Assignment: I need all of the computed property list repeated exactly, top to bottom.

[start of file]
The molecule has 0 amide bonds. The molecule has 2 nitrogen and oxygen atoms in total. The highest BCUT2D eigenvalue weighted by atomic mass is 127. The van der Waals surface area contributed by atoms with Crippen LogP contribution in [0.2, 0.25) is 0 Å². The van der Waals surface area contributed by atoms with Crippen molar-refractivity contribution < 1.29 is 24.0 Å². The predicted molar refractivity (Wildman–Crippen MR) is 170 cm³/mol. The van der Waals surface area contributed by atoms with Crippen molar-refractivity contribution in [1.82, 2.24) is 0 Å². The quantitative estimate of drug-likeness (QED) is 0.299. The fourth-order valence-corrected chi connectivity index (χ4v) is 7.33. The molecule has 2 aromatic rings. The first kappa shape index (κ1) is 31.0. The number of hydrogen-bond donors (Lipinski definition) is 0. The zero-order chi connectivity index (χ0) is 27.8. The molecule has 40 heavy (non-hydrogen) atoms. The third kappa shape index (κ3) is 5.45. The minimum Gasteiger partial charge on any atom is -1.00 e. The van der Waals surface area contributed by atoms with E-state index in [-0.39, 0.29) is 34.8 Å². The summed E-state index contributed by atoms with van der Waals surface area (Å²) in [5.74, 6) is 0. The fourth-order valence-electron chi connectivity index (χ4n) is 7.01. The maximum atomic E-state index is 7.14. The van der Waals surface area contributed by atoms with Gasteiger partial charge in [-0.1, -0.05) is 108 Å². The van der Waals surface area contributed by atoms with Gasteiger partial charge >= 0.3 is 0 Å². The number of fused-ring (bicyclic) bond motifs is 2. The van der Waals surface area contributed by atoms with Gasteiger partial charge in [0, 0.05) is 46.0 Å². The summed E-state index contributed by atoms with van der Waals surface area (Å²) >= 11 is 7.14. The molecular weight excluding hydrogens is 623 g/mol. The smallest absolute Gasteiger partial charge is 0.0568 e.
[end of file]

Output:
The molecule has 0 amide bonds. The molecule has 2 nitrogen and oxygen atoms in total. The highest BCUT2D eigenvalue weighted by atomic mass is 127. The van der Waals surface area contributed by atoms with Crippen LogP contribution in [0.2, 0.25) is 0 Å². The van der Waals surface area contributed by atoms with Crippen molar-refractivity contribution < 1.29 is 24.0 Å². The predicted molar refractivity (Wildman–Crippen MR) is 170 cm³/mol. The van der Waals surface area contributed by atoms with Crippen molar-refractivity contribution in [1.82, 2.24) is 0 Å². The quantitative estimate of drug-likeness (QED) is 0.299. The fourth-order valence-corrected chi connectivity index (χ4v) is 7.33. The molecule has 2 aromatic rings. The first kappa shape index (κ1) is 31.0. The number of hydrogen-bond donors (Lipinski definition) is 0. The zero-order chi connectivity index (χ0) is 27.8. The molecule has 40 heavy (non-hydrogen) atoms. The third kappa shape index (κ3) is 5.45. The minimum Gasteiger partial charge on any atom is -1.00 e. The van der Waals surface area contributed by atoms with E-state index in [-0.39, 0.29) is 34.8 Å². The summed E-state index contributed by atoms with van der Waals surface area (Å²) in [5.74, 6) is 0. The fourth-order valence-electron chi connectivity index (χ4n) is 7.01. The maximum atomic E-state index is 7.14. The van der Waals surface area contributed by atoms with Gasteiger partial charge in [-0.1, -0.05) is 108 Å². The van der Waals surface area contributed by atoms with Gasteiger partial charge >= 0.3 is 0 Å². The number of fused-ring (bicyclic) bond motifs is 2. The van der Waals surface area contributed by atoms with Gasteiger partial charge in [0, 0.05) is 46.0 Å². The summed E-state index contributed by atoms with van der Waals surface area (Å²) >= 11 is 7.14. The molecular weight excluding hydrogens is 623 g/mol. The smallest absolute Gasteiger partial charge is 0.0568 e.